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Apr 21, 2005



I am no accountant by any streatch of imagination. But if this is the true reason, then wouldn't recognizing only the minutes consumed as revenue and the rest to be "held in escrow" do the trick? Alternatively, why not plow the money back into the social pool and give it back.


This is a real problem.

You do recognize the revenue as the minutes are delivered. That's not the problem here.

The problem is the increasing account balance pool represents a future liability to deliver service. This becomes a deferred revenue liability. Unless you have a means, like a balance expiration, to convert this to revenue and relieve the liability you show a large current liability offsetting your assets.

This behavior is certainly not unique to Skype.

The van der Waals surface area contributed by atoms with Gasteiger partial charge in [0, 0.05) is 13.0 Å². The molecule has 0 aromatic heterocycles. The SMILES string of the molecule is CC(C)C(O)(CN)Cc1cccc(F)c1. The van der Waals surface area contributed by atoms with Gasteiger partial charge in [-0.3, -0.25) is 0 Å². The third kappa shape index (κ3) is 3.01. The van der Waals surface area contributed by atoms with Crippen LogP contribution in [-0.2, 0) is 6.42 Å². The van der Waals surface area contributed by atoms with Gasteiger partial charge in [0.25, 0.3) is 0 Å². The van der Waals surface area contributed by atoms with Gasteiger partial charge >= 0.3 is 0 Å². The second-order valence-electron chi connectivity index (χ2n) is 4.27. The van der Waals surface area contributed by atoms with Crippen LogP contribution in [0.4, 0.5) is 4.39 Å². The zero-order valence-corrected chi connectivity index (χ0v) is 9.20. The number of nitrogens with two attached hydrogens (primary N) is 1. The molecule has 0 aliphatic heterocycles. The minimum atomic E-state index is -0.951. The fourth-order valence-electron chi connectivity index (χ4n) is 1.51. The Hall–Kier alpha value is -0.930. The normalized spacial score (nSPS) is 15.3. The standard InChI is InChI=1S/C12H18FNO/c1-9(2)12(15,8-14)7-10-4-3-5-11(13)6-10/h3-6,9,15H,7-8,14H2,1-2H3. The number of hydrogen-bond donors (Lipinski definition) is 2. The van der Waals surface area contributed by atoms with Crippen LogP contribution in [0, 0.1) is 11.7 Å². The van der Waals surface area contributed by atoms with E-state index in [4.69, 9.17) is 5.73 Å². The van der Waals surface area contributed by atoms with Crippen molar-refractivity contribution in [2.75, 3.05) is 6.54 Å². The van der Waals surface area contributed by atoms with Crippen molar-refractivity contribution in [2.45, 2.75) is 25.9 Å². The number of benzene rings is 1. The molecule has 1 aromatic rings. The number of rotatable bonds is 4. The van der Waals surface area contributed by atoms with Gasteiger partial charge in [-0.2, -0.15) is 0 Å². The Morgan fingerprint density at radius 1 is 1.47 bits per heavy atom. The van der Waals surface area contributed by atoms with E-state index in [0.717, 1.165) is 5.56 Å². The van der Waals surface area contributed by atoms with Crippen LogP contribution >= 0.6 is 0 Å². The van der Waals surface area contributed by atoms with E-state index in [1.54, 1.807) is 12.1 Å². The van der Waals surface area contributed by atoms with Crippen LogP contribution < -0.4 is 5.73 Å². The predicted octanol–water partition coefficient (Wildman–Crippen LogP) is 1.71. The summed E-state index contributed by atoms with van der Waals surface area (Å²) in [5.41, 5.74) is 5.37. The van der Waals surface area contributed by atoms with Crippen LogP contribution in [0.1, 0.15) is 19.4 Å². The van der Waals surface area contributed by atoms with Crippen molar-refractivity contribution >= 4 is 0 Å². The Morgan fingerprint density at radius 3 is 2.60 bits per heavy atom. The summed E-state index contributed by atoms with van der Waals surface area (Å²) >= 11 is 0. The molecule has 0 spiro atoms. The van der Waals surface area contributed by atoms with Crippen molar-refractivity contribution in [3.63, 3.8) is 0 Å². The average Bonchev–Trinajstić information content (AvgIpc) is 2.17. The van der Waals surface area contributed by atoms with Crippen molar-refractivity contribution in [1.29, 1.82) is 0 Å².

As for plowing the money into the social pool, which social pool is that? Once Skype expires the account and recognizes these funds as revenue, they flow to the bottom line. Skype can reinvest (plow) that money into their business or return that money as a dividend to their shareholders.


Like I said I don't understand accounting priciples and I also know that this occurs in many places like gift cards. But I also know that it doesn't happen in many places like Traveller's checks. Since the liability is offset by the asset given by the users and not the company's anyway I really miss what the problem. I am sure it is a basic accounting principle that I am being too dense to follow.

As far the social pool, let us say that at the end of April you want to clear 310 minutes; then everyday in the month of May, you do not charge the first 10 mins. The lucky ones are the recipiant of the booty. This specific example is not important, but the idea is like a coop the user pool benefits, even if it is not equitable.

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